By Melissa Fossum
By Lauren Wise
By New Times
By Amanda Savage
By Jason P. Woodbury
By Troy Farah
By New Times
It's been a good decade since Austinites began predicting stardom for Kelly Willis. Even within the context of her late '80s roots-rock band Radio Ranch, it seemed obvious that anyone with such angelic beauty and honey-soaked pipes was a can't-miss proposition.
Despite many false alarms (a song in Thelma & Louise, an appearance in Bob Roberts and dubious tabloid hints about a fling with Lyle Lovett), fame still hasn't knocked on Willis' door. It might have something to do with the fact that Willis' admirable resistance to cutesy upbeat fare has long made her a misfit amongst the hacks who boot scoot their way onto The Nashville Network. You could also say that she was too far ahead of the curve, emerging before the alt-country, No Depression hype parade got rolling in earnest (not that this "movement" has actually provided big record sales for anyone).
But the real reason that Willis has been juggled from label to label with little return is simply that, despite her luscious voice and unerring sense of craftsmanship, her albums have been a bit bland. As a songwriter, Willis possesses a solid command of form, but never does anything particularly interesting with it. Inevitably, the highlights of her records have been covers of vintage laments ("Heaven's Just a Sin Away") or contemporary tunes by people like Marshall Crenshaw. The overall effect, as with too much alt-country stuff, has been of great respect for tradition but little sense of how to do anything new or interesting with it.
For her new release, What I Deserve, Willis took the Aimee Mann approach, recording without a record deal and subsequently shopping the finished product. The results are hardly a major departure from Willis' established pattern, but subtle differences do emerge.
On this album, more than ever, Willis presents herself as a mature singer-songwriter, in the mold of people like Paul Kelly and Paul Westerberg (both of whom she covers here), not limited by country conventions but instinctively drawn to them.
As usual, her choice of material (and collaborators) is impeccable. Westerberg's "They're Blind" and Nick Drake's "Time Has Told Me" are both overlooked gems that she invests with great respect and a dollop of twang, but in neither case does she take you to the emotional heights that the original did. At times like this, Willis reminds you of Linda Ronstadt in her country-tinged mid-'70s period, smartly exhuming excellent songs but finding nothing to add but technique.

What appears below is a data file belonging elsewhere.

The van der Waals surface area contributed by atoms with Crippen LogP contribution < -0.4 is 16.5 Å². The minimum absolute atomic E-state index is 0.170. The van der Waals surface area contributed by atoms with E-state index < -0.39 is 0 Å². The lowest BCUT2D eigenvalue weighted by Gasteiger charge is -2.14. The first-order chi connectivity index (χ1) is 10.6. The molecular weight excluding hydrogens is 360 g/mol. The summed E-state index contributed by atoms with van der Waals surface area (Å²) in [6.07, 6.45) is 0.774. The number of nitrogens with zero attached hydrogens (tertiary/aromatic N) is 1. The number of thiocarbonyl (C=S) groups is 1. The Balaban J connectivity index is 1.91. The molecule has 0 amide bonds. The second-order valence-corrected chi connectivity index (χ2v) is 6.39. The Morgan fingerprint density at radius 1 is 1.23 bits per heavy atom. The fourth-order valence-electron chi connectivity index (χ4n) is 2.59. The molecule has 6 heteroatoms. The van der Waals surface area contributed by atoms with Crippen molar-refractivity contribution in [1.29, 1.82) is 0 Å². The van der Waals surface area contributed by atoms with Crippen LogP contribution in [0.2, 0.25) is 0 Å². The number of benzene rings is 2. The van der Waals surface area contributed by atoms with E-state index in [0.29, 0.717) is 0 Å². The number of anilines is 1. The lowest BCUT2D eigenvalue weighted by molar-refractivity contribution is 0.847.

Willis' weakness remains that she's too predictable, too effortlessly accomplished to move you the way all her big influences did. She's a model of consistency, an artist who never makes a false move simply because she never takes a risk. What I Deserve won't make a star of Willis, but it's another solid effort from someone who knows no other kind.
Back Tuva Future
Imagine Popeye the Sailor gargling as he sings in the shower, and you'll have a good idea of the timbre of Ondar's voice.
In his native Tuva, which sits on the border of Russia and Mongolia, such a sound is considered a thing of beauty. Western ears (at least those that don't regard the voices of Captain Beefheart or Bob Dylan as beautiful) might need some convincing about the aesthetics of his voice.
The things he can do with that voice are another thing entirely. Ondar (pronounced OWN-dar) can sing multiple notes simultaneously by producing overtones with his voice. The sounds--varying from a high bagpipe whistle to a pulsing jaw-harp bellow--seem electronically generated, but they all come from his unaided voice box. (For ethnomusicology freaks, the liner notes and a "hidden" track offer descriptions and examples of Tuva's three major traditional throat-singing styles.)
Ondar hails from a land where the Mongols, the original cowboys, roamed, making this East-meets-country-and-western project sort of a natural. Bassist-producer David Hoffner helps Ondar adapt traditional Tuvan tunes to American sensibilities.
Sometimes, the blend of studio-savvy Nashville session players with Ondar, who brings along his Tuvan banjo and jaw harp, results in insistent tracks ready for club mixes, especially the jaw-dropping "Tuva Groove (Bolur daa-bol, bolbas daa-bol)" and the tongue-twisting "Kargyraa Rap (Durgen Chugaa)." At other times, they create a pidgin of both cultures, like "Little Yurt on the Prairie (Arty Saiyyr)," which, despite its fanciful title, will remind you of a bad Tomita track.
Many of the songs are upbeat, melodic chants--such as "Big River (Ulug Hem)"--that sound like crosses between American mountain music and Native American chants.
Unfortunately, "Two Lands, One Tribe (Alash Khem)," a number that attempts to mix Ondar's Tuvan pipes with Bill Miller's Native vocals, ends up sounding like "Dueling Banjos" for indigenous peoples. While trying to show that Tuvans and Native Americans have common cultural roots, the song belabors the point. "Where Has My Country Gone? (Kongurei)," which pairs Ondar with Willie Nelson (who is getting ever closer to his goal of dueting with everyone on the globe), is a more successful cross-cultural exchange.
Ondar laments Tuva's forcible "incorporation" into the Soviet Union, and Nelson underscores the melancholy with restrained English vocals. If Back Tuva Future had more moments like these, it would be an unqualified success. As it is, it still hits more than it misses.